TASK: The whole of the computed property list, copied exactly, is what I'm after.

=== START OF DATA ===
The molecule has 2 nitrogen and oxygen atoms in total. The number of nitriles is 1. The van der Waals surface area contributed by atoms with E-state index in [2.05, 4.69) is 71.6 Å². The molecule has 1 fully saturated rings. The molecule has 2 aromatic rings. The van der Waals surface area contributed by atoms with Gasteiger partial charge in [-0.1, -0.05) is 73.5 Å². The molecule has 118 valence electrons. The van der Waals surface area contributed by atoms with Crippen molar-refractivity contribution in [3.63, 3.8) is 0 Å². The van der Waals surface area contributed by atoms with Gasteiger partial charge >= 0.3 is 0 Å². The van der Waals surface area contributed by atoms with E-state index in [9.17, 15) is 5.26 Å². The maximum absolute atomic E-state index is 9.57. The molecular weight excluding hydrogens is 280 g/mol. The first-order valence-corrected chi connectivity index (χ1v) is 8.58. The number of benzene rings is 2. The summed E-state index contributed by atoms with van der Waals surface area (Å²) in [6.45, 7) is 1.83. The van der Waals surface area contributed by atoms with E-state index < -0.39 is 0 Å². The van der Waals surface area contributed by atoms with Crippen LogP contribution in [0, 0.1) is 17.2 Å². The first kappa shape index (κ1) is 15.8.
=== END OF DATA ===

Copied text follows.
The molecule has 2 nitrogen and oxygen atoms in total. The number of nitriles is 1. The van der Waals surface area contributed by atoms with E-state index in [2.05, 4.69) is 71.6 Å². The molecule has 1 fully saturated rings. The molecule has 2 aromatic rings. The van der Waals surface area contributed by atoms with Gasteiger partial charge in [-0.1, -0.05) is 73.5 Å². The molecule has 118 valence electrons. The van der Waals surface area contributed by atoms with Crippen molar-refractivity contribution in [3.63, 3.8) is 0 Å². The van der Waals surface area contributed by atoms with Gasteiger partial charge >= 0.3 is 0 Å². The van der Waals surface area contributed by atoms with E-state index in [9.17, 15) is 5.26 Å². The maximum absolute atomic E-state index is 9.57. The molecular weight excluding hydrogens is 280 g/mol. The first-order valence-corrected chi connectivity index (χ1v) is 8.58. The number of benzene rings is 2. The summed E-state index contributed by atoms with van der Waals surface area (Å²) in [6.45, 7) is 1.83. The van der Waals surface area contributed by atoms with E-state index < -0.39 is 0 Å². The van der Waals surface area contributed by atoms with Crippen LogP contribution in [0, 0.1) is 17.2 Å². The first kappa shape index (κ1) is 15.8.